Lt. Gov. Dan Patrick told a national TV audience after the May 2018 Santa Fe High School shootings that he doesn’t see a need for more gun regulation in that Texas already bars children from having loaded weapons.
We decided to check Patrick's reference to law given that the admitted Santa Fe shooter reportedly used his father’s shotgun and handgun in the attack. Our research identified the 1995 law, though we also learned it wouldn’t apply to the Santa Fe incident due to the shooter’s age of 17.
Patrick, taking questions from George Stephanopoulos on the May 20, 2017, edition of ABC's This Week, said: "We have to look at ourselves, George. It’s not about the guns. It’s about us. Can there be gun regulation?
"Gun control, I believe, starts at home, George. Every person who owns a gun must be accountable for their guns at home," Patrick said. "We don’t know all the facts yet. But this particular young man got his guns in some way from his parents’ home. You should have your guns locked up. It’s against the law in Texas to let any loaded gun get in the hands of a child, for example."
Our online search for such a law led us to a web page about preventing Texas children from getting guns created by the San Francisco-based Giffords Law Center to Prevent Gun Violence. That page says Texas has a law holding a person criminally liable if he or she, "with criminal negligence," fails to secure a "readily dischargeable" firearm and a child under age 17 gains access to it.
Next, we turned to section 46.13 of the Texas penal code, titled "Making a Firearm Accessible to a Child," which defines a readily dischargeable firearm as one "loaded with ammunition, whether or not a round is in the chamber."
The law states:
"A person commits an offense if a child gains access to a readily dischargeable firearm and the person with criminal negligence:
(1) failed to secure the firearm; or
(2) left the firearm in a place to which the person knew or should have known the child would gain access."
Under the law, "secure" means "to take steps that a reasonable person would take to prevent the access to a readily dischargeable firearm by a child, including but not limited to placing a firearm in a locked container or temporarily rendering the firearm inoperable by a trigger lock or other means."
The law otherwise provides defenses to prosecution starting with whether the child’s access was supervised by a person older than 18 and the firearm was for hunting, sporting "or other lawful purposes."
Under the law, a violation is a Class C misdemeanor or a Class A misdemeanor "if the child discharges the firearm and causes death or serious bodily injury to himself or another person."
Legislative records show the legislation creating the law won approval in 1995, the same year that then-state Sen. Jerry Patterson, R-Pasadena, shepherded into law the state's concealed-carry measure.
We connected with Patterson, who told us by email that the child-specific proposal, initiated by Rep. Al Edwards, D-Houston, had momentum that year in part due to testimony by a Houston couple who had lost their son to an accidental shooting. The boy’s mother, Linda Tarr, testified at the time: "This bill is to save children. It is not a gun-control bill. This is a gun-responsibility act, and children are our responsibility.''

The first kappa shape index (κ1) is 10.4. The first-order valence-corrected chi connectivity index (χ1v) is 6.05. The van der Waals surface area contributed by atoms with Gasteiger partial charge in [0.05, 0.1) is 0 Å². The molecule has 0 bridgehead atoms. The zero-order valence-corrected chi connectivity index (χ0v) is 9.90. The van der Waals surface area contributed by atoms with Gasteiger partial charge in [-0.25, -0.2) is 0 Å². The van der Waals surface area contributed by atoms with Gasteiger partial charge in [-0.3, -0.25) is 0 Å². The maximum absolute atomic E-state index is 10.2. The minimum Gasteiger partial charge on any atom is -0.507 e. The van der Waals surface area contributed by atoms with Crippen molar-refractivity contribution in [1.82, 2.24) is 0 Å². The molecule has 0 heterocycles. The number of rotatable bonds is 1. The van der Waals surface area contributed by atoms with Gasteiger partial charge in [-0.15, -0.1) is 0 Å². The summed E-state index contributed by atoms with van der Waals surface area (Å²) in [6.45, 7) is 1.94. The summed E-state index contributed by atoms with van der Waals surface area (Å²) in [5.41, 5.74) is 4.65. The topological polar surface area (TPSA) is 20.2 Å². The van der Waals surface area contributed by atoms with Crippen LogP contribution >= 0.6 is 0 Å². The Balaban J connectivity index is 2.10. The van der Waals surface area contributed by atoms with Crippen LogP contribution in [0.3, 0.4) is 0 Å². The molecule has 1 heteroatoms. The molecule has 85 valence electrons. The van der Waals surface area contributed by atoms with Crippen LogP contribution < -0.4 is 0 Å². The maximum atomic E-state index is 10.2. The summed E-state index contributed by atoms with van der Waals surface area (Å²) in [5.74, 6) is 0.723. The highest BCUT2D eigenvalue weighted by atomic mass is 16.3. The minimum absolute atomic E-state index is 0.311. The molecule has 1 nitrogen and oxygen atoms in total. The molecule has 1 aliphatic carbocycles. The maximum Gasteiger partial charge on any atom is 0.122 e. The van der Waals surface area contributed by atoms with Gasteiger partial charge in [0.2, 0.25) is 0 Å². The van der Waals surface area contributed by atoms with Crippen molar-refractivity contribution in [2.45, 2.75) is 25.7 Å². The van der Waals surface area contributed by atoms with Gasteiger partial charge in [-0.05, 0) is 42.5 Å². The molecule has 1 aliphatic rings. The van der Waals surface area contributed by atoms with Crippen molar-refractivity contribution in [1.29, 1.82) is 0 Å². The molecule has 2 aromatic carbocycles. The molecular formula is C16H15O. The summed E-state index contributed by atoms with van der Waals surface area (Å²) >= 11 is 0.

We also wondered about the law’s effects.
The April 1995 Austin American-Statesman news story where we spotted Tarr’s testimony said that in 1993, 42 children younger than 17 had been killed in accidents involving firearms.
There have lately been fewer such deaths, according to figures we requested from the Texas Department of State Health Services. Spokesman Chris Van Deusen emailed us a chart indicating that in 2014-15, 11 Texas children younger than 17 were killed in accidents involving firearms.
Separately, Ari Freilich, a lawyer for the Giffords center, said by email that Texas is among 27 states with child access prevention laws potentially making adults legally accountable for letting minors gain unsupervised access to guns.
But Freilich called the Texas law weaker than laws in some states because it only applies to adults who leave readily operable loaded firearms accessible to unsupervised minors. "As a result, Texas' law would likely not apply even if an adult left an unsupervised minor home alone with an unloaded firearm out on the table right next to a box of ammunition," Freilich wrote.
Also, Freilich said, the Texas law wouldn't apply to what evidently happened at Santa Fe High School because the admitted shooter was 17--and the law applies only to guns taken by minors 16 or younger.
After the Santa Fe shootings, the center posted a memo to Texas Gov. Greg Abbott stating the law should be amended, at the least, to apply to minors under 18 "and to cases where an adult leaves unloaded firearms and ammunition accessible to the minor."
We also asked the NRA-tied Texas State Rifle Association about the law. By phone, Alice Gene Tripp praised it, saying: "It doesn’t try to criminalize how you store your guns. It simply puts a penalty in statute if you don’t do it effectively. Texas allows adults to make adult decisions and penalizes those who don’t do it correctly."
Patrick said: "It’s against the law in Texas to let any loaded gun get in the hands of a child."
A 1995 state law makes it a misdemeanor if a person with criminal negligence fails to secure a loaded gun and a child younger than 17 accesses it or if a person leaves the gun where he or she knew or should have known the child would get it.
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